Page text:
For this month’s next review for Genre Grandeur – Medical Dramas here’s a review of Men in White (1934) by Patty of CaftanWoman.com
Thanks again to Patty of CaftanWoman.com for choosing this month’s genre.
Next month’s genre has been chosen by Todd of The Forgotten Filmz Podcast and we will be reviewing our favorite 80’s teen films
Please get me your submissions by the 25th of Sep by sending them to firstname.lastname@example.org
Try to think out of the box! Great choice Todd!
Let’s see what Patty thought of this movie:
Playwright Sidney Kingsley’s first great success was the medical drama Men in White which won the Pulitzer Prize for Drama in 1934. The show was produced by The Group Theater and directed by Lee Strasberg featuring a cast of such notables as Luther Adler, Elia Kazan, Sanford Meisner, Clifford Odets, Ruth Nelson, Art Smith, Alan Baxter, and J. Edward Bromberg. The show ran for 351 Broadway performances and was purchased by MGM for a production released in 1934.
Men in White is set in a New York teaching hospital which relies heavily on donor funds which are forthcoming due to the reputation of their Chief of Staff, Dr. Hochberg. Above all else, Dr. Hochberg is dedicated to the advancement of medicine for the good of humanity. He takes a particular interest in talented young Dr. Ferguson. Ferguson is set to study abroad for a year before taking up residence at the hospital under Hochberg’s tutelage. Dr. Ferguson is also engaged to be married to the daughter of one of the hospital’s benefactors. The debutante seems to have a clear idea of herself and her place in her beloved’s life, but she is easily annoyed by Ferguson’s dedication to his calling. Their relationship and the young doctor’s career will be further complicated by disagreements and Ferguson’s attraction to a sensitive nurse.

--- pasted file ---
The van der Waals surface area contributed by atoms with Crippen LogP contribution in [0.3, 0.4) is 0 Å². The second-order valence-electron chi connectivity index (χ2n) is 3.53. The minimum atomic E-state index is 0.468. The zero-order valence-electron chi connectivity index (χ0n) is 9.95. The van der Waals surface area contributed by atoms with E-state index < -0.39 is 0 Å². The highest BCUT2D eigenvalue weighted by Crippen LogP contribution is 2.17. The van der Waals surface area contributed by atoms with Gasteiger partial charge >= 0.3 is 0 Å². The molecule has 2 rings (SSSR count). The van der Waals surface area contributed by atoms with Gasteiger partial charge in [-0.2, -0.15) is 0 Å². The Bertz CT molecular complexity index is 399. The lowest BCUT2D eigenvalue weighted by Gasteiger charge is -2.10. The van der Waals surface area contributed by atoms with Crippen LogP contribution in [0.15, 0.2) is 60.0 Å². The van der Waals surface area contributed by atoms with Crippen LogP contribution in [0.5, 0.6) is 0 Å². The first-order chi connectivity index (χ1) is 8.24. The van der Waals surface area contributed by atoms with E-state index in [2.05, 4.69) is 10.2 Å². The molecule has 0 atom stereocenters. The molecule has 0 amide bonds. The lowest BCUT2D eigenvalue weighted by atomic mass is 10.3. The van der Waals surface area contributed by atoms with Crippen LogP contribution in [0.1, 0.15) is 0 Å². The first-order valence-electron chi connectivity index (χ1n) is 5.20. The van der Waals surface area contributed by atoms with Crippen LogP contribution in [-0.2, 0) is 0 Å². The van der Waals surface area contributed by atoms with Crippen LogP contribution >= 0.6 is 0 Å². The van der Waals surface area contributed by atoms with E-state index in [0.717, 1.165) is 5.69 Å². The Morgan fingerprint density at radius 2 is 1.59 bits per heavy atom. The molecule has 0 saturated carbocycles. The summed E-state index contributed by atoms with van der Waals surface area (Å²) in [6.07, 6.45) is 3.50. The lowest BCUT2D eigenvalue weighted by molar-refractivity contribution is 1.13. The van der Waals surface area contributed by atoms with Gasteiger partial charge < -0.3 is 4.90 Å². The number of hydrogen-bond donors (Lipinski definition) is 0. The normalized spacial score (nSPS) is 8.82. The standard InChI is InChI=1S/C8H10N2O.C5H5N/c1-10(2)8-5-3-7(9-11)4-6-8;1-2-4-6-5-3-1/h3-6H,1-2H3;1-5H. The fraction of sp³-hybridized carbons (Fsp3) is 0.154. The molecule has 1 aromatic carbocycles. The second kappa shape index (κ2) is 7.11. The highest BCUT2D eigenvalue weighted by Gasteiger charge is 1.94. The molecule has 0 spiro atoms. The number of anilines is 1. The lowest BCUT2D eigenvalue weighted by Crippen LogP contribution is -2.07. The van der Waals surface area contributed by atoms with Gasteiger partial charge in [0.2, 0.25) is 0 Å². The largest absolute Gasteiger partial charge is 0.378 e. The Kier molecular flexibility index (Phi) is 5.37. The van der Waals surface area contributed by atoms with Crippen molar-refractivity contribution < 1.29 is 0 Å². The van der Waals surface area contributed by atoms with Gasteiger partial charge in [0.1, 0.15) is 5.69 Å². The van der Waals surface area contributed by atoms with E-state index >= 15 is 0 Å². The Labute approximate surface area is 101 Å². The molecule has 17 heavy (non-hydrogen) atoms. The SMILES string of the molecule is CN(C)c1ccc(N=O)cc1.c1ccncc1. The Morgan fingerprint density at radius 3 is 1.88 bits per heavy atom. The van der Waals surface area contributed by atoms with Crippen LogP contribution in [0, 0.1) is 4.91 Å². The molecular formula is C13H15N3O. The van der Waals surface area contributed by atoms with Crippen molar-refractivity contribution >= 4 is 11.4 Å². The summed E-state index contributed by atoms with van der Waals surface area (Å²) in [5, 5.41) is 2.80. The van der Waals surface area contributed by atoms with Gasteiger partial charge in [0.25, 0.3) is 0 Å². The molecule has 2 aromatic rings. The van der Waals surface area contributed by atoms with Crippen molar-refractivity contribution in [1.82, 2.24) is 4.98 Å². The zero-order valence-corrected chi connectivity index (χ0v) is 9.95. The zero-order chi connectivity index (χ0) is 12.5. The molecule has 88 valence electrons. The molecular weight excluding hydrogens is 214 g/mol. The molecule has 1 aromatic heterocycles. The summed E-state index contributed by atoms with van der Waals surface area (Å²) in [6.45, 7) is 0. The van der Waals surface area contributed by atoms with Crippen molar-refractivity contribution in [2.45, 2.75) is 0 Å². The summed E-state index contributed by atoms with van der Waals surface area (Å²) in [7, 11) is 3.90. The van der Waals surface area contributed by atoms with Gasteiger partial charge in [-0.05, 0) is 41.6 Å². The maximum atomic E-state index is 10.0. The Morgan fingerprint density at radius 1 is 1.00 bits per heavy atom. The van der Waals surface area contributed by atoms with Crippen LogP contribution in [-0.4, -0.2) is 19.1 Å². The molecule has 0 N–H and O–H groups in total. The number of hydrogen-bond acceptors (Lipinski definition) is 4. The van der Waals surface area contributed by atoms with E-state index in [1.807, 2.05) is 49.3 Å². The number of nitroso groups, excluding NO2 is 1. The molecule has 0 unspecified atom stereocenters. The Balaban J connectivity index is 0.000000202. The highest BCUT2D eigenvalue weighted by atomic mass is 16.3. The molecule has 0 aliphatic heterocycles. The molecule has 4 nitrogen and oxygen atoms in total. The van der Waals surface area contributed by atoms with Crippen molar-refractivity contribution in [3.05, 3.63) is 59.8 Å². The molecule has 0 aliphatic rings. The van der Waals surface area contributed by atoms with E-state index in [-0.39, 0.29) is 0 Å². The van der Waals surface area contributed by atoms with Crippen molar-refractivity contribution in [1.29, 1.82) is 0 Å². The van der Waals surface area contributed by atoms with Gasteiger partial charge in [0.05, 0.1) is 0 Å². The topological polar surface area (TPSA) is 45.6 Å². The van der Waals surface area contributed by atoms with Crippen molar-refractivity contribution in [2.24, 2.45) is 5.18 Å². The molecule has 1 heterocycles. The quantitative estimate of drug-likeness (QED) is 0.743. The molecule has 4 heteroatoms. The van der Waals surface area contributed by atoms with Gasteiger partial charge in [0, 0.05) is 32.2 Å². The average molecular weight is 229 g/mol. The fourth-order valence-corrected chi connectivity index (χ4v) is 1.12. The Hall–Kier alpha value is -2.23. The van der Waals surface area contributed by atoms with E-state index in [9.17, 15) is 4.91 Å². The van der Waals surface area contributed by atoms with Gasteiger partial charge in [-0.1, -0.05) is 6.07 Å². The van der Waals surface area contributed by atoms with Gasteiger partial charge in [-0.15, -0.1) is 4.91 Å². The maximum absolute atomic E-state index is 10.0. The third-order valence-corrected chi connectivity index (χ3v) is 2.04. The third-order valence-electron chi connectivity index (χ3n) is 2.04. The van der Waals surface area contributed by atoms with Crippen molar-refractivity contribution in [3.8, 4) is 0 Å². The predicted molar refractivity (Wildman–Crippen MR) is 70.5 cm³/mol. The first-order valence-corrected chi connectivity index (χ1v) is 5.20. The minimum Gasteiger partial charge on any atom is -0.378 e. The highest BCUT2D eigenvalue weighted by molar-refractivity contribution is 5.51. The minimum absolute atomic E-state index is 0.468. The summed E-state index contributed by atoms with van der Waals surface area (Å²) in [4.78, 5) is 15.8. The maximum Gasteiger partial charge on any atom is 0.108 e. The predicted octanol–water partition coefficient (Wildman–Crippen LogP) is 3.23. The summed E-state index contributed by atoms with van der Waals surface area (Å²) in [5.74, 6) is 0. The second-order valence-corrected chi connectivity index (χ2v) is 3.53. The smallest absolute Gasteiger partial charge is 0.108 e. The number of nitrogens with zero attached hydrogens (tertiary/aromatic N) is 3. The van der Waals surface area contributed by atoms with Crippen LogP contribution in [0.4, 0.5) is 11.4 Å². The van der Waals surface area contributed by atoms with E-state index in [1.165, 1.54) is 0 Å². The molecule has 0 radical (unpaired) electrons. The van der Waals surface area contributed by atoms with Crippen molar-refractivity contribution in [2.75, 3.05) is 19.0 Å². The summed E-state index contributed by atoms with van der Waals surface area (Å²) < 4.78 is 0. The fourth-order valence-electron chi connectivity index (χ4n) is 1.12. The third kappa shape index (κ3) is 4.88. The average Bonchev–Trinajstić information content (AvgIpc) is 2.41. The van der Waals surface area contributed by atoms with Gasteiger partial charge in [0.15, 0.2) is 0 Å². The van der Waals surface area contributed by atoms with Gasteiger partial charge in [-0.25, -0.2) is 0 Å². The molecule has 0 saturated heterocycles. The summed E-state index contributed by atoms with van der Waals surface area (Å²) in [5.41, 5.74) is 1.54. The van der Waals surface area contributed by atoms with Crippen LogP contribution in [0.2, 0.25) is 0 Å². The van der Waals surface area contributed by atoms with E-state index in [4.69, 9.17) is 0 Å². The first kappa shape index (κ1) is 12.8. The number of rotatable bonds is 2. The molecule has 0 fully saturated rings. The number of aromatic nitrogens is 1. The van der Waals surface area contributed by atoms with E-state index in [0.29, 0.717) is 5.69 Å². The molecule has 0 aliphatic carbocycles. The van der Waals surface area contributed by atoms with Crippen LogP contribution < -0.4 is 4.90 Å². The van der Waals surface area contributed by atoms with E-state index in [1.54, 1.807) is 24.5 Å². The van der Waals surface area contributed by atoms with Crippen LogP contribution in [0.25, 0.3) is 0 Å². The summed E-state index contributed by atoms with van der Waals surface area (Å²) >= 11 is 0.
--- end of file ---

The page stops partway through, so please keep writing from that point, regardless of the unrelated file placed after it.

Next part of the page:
MGM assigned the directing of their film of Men in White to Richard Boleslawski. The Polish-born exponent of the Stanislavsky “Method” created the American Laboratory Theatre which morphed into The Group Theatre. As Strasberg’s teacher, his approach to Kingsley’s material would have mirrored that of the Broadway production.
I find Richard Boleslawski’s film work (Les Miserables, Three Godfathers) to be touchingly real in terms of bringing out the depths of emotions of the characters. The set design by Cedric Gibbons encompasses a large, open, sterile, art-deco to enclose our characters.
Jean Hersholt is the high-minded Dr. Hochberg. Make no mistake about his ideals. He realizes the extent of cynicism in the world and the need to curry favor to see progress in medicine, but he does not shirk from the work required. Clark Gable is outstanding as Dr. Ferguson, whose poor background impels his ambition, and whose heart could make him a great doctor. Myrna Loy brings the light touch of someone who has never known trouble, but the growing maturity of a woman in true love. Elizabeth Allan is heartbreaking as the sensitive Barbara, the lonely nurse who impacts all.
A fine ensemble makes up the cast of interns, administrators, doctors, and patients. Otto Kruger, Wallace Ford, C. Henry Gordon, Dorothy Peterson, and Frank Puglia swirl around the centre story bringing sarcasm, angst, and a grounding in the reality of the job of a hospital to the ideals presented in the screenplay.
The film’s run-time is one hour and fourteen minutes. The copy I recently viewed seemed choppy. I assumed this was due to adult content, particularly regarding Ferguson and the nurse Barbara, to have been excised as the Production Code came into full force. Nonetheless, Boleslawski’s attention to character detail and beautiful use of close-ups enhances our connection to the characters and story of Men in White.